and explodes in all directions in
search of the actual boarding
ramp (which, was not 28). I am
lost in the scuffle and, only after
receiving an excellent pick from
a woman wearing a Women's
Sports Has Balls' T-shirt, do I
make my way to the train.
Unfortunately ithe train looks
.quite similar to a Tokyo subway
at rush hour. There may be trou-
ble finding a seat, so I press an
inquiry to the conductor. "Why
are three cars reserved for Niles
and only one for Ann Arbor?" I
ask. He bites my hand and kicks
me in the groin.. A fight breaks
out behind me and the crowd is
swelling, everyone pushing to
gain admittance to the train. The
flow of the masses brings me to a
halt in front of the car's women's
bathroom, and it is there I will
spend a good part of the trip. I try
and get off the train, but the doors
are sealed.
3:30 - I now know what it was
like for my grandparents to sail
to this country in steerage.. The
train is packed so tight that one
can barely move an inch. To
make matters worse every
woman on the train seems to
have bladder problems. There is

a non-stop assault on the john
which forces me to sit face to
knees much of the ride. To add to
that, a number of men have taken
to using the women's room, re-
treating there for suspiciously
long periods of time and creating
a ,.waiting line which flows over
my lap. The train grinds to a halt
just outside Gary, and we sit for
another hour.
4:30 - The young boy next to
'me is dying of const*nption. He is
continuously coughing, snorting,
and dribbling. Someone asks if
there is a priest on board. I hold
my breath as much as possible.
'k:30 - We stop in Niles for two
hours. No doubt the engineer is
having -an affair in town, as he
departs the train. He returns in a
tizzy, foaming at the mouth, and
proceeds to start and stop the
train eight times in 45 seconds.
The train exudes a loud blast and
we sit some more.
6:30 While waiting, I decide
to fight my way to the snack car
for a sandwich. Wrong move
again. The Amtrack chefs have
used Sea N' Ski in lieu of mayon-
naise. I'm forced to wash the
sandwich down with a 70 cent,
non-carbonated cola.
7:30 - We reach Kalamazoo,
where throngs on angry citizens
await our arrival. Passengers on
the train stir and I notice an el-
derly man standing up. He is dis-

embarking! I quickly grab my
bags and dash up the aisle, step-
ping on a few poor souls who lie
face down on the carpet. I dive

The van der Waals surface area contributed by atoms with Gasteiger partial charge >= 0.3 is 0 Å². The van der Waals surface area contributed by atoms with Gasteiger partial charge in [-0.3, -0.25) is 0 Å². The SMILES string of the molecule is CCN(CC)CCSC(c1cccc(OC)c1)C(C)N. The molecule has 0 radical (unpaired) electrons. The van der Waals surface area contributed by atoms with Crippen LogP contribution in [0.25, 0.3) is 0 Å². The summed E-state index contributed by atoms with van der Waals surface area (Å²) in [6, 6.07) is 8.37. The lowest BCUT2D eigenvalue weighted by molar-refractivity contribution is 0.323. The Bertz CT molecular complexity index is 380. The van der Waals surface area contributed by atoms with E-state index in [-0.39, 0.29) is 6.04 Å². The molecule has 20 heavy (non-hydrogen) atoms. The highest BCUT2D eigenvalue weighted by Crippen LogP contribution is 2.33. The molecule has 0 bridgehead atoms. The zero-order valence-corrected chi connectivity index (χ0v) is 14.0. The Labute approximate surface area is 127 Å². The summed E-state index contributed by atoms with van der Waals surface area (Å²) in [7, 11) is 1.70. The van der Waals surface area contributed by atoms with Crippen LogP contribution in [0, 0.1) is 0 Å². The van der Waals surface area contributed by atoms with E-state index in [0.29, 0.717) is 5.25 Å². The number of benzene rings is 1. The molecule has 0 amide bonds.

for the seat, my N.Y. Times flies
all over the car, but I make it.
Outside, passengers appear to be
heading toward our already over-
burdened car. A man yells, "Bolt
the door! " We deny them en-
9:00 - Passing through Battle
Creek an angry young woman
rises and reads a petition she has
written, addressed to Senators
Riegle and Griffin, deploring the
conditions of our journey. She
receives a standing ovation and
everyone signs.
10:00 -Through a crackling
loudspeaker the engineer offers a
meager apology: "At least Am-
trak had delivered us safely," he
concludes. Someone in the back
of the car shouts, "We haven't
arrived yet asshole." Everyone
laughs as the lights flicker and
The facts in the abo"re arti-
cle are true. Only the exagger-
. tions, have been changed to
protect the innocent. Paul ~
Shapiro, a Daily Arts staffer,
admits he may eventually ride
another Amtrak train. But not
too soon.

DEBORAH DREYFUSS.....................Business Manager
COLLEEN HOGAN......................Operations Manager
ROD KOSANN........ .................... Sales Manager
NANCY GRAU................A..............Display Manager
ROBERT CARPENTER .....................Finance Manager
SHELLEY SEEGER............Classified Manager
SUSAN BARRY National Ad Manager
PETE PETERSEN ................ Advertising Coordinator
STAFF MEMBERS; Steve Barany, Bob Bernstein, Richard
Campbell, Joan Chartier, Frdd Coale, Caren Collins, Pam Counen,
Lisa Culberson, Kim Ford, Bob Friedman, Kathy Friedman,
Denise Gilardone, Nancy Granadier, Cindy Greer, Amy Hart-
man, Susan Heiser, Larry Juran, Carol Keller, Randy Kelley,
Dough Kendall, Katie Klinkner, Jon Kottler, Lisa Krieger,
Debbie Litwak, Deb Meadows, Art Meyers, John Niemisto,
John O'Connor, Seth Petok, Dennis Ritter, Arlene Saryan,
Carole Schults, Claudia Sill Jim Tucker Karen Urbani, Beth
ALAN BILINSKY ....................Chief Photographer
ANDY FREEBERG..................... Chief Photographer
BRAD BENJAMIN ...................Staff Photographer
JOHN KNOX .......................Staff Photographer
CHRISTINA SCHNEIDER................ Staff Photographer



Editorials which appear without a by-line represent a con-
sensus opinion of the Daily's editorial board. All other editorials,
as well as cartoons, are the opinions of the individuals who sub-
mit them.

season for shopping lists; and
j President Carter's is a long one.
f Not too long, he says, and not im-
possible to fill.
M But as he nears the end of his
first year in office, Carter, has
hundreds of promises out there